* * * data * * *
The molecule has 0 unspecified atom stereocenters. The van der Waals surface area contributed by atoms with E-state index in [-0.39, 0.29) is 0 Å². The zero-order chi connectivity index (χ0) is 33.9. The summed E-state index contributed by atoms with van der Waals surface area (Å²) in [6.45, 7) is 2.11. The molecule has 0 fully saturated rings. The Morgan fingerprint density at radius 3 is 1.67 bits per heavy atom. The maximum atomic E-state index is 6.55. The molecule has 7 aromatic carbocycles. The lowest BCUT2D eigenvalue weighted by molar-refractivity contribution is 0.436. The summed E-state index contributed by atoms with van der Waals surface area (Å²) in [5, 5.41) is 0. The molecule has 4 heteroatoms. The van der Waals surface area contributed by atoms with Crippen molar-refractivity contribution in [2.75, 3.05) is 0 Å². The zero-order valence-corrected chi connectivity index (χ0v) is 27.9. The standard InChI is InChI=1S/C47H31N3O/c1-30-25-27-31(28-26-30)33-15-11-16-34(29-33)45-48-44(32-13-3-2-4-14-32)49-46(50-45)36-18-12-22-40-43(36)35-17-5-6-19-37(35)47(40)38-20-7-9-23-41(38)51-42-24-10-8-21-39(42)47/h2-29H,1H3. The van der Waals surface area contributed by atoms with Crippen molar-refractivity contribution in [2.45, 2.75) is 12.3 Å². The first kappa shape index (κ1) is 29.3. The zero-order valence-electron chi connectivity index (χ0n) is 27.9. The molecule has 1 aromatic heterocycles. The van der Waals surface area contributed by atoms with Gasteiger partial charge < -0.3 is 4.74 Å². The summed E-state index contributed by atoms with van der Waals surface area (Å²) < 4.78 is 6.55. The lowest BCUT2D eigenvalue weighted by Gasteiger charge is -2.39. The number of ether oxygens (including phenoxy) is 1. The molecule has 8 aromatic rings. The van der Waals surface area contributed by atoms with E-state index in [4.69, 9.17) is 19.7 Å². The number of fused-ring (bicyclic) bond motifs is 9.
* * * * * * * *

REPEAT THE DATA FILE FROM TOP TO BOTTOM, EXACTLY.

The molecule has 0 unspecified atom stereocenters. The van der Waals surface area contributed by atoms with E-state index in [-0.39, 0.29) is 0 Å². The zero-order chi connectivity index (χ0) is 33.9. The summed E-state index contributed by atoms with van der Waals surface area (Å²) in [6.45, 7) is 2.11. The molecule has 0 fully saturated rings. The Morgan fingerprint density at radius 3 is 1.67 bits per heavy atom. The maximum atomic E-state index is 6.55. The molecule has 7 aromatic carbocycles. The lowest BCUT2D eigenvalue weighted by molar-refractivity contribution is 0.436. The summed E-state index contributed by atoms with van der Waals surface area (Å²) in [5, 5.41) is 0. The molecule has 4 heteroatoms. The van der Waals surface area contributed by atoms with Crippen molar-refractivity contribution in [2.75, 3.05) is 0 Å². The zero-order valence-corrected chi connectivity index (χ0v) is 27.9. The standard InChI is InChI=1S/C47H31N3O/c1-30-25-27-31(28-26-30)33-15-11-16-34(29-33)45-48-44(32-13-3-2-4-14-32)49-46(50-45)36-18-12-22-40-43(36)35-17-5-6-19-37(35)47(40)38-20-7-9-23-41(38)51-42-24-10-8-21-39(42)47/h2-29H,1H3. The van der Waals surface area contributed by atoms with Crippen molar-refractivity contribution in [2.45, 2.75) is 12.3 Å². The first kappa shape index (κ1) is 29.3. The zero-order valence-electron chi connectivity index (χ0n) is 27.9. The molecule has 1 aromatic heterocycles. The van der Waals surface area contributed by atoms with Gasteiger partial charge < -0.3 is 4.74 Å². The summed E-state index contributed by atoms with van der Waals surface area (Å²) < 4.78 is 6.55. The lowest BCUT2D eigenvalue weighted by Gasteiger charge is -2.39. The number of ether oxygens (including phenoxy) is 1. The molecule has 8 aromatic rings. The van der Waals surface area contributed by atoms with E-state index in [4.69, 9.17) is 19.7 Å². The number of fused-ring (bicyclic) bond motifs is 9.